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Circuit and System Architecture for DNA-Guided Self-Assembly of Nanoelectronics

By Jaidev P. Patwardhan, Chris Dwyer, Alvin R. Lebeck and Daniel J. Sorin


This paper explores the architectural challenges introduced by emerging bottom-up fabrication of nanoelectronic circuits and develops an architecture that meets these challenges. While our implementation is based on one specific technology, we believe the architecture is compatible with other emerging technologies. The specific nanotechnology we explore uses patterned DNA nanostructures and carbon nanotube FETs to create a hierarchical design. Patterned DNA nanostructures provide a scaffold for the placement and interconnection of CNFETs to create a limited size circuit (node). These nodes are interconnected using DNA-guided self-assembly, but without the control available in the patterned nanostructures, thus producing a random interconnect. Three characteristics of this technology that significantly impact architecture are 1) limited node size, 2) random node interconnection, and 3) high defect rates. We present an accumulator-based active network architecture that addresses these three challenges.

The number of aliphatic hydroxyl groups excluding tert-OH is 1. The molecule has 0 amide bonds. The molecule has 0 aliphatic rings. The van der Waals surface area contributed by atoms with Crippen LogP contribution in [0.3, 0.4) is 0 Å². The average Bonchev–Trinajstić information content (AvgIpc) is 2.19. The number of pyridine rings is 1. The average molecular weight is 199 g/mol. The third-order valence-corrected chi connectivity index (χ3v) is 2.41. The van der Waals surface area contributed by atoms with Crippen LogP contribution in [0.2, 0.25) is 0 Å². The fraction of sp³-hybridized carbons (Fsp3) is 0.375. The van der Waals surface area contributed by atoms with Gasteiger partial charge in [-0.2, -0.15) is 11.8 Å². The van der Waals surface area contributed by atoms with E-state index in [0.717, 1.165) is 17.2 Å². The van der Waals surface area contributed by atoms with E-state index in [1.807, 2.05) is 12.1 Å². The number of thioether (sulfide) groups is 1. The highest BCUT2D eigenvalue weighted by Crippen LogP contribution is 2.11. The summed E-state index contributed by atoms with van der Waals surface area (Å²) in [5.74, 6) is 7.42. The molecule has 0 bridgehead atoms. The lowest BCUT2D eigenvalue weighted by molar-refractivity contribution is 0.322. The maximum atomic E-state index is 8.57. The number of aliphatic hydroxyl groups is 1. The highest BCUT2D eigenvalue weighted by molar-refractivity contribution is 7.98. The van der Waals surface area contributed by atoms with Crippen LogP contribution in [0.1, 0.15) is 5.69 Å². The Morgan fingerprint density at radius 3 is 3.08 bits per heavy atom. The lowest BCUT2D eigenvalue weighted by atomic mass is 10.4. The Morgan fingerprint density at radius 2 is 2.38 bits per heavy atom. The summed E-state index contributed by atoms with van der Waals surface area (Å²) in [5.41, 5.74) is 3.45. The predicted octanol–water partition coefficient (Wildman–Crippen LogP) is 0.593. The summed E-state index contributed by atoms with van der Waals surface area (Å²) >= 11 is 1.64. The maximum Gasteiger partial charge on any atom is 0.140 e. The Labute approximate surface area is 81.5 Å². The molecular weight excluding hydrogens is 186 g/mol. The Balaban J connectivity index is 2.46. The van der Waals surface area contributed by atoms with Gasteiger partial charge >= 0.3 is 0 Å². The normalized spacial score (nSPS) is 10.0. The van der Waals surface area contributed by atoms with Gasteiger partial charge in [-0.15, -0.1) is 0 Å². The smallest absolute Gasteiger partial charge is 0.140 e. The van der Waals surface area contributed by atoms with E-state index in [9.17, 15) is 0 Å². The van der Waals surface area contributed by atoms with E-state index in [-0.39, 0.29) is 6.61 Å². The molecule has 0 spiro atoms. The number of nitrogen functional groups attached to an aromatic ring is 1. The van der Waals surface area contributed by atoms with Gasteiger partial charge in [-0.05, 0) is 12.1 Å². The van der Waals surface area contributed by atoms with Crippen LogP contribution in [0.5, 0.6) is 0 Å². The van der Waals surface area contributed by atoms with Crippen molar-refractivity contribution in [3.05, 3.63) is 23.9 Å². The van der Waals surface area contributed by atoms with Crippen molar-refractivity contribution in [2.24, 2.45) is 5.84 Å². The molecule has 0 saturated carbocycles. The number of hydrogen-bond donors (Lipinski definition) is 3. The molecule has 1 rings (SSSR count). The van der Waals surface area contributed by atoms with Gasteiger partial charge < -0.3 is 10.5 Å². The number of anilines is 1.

Year: 2004
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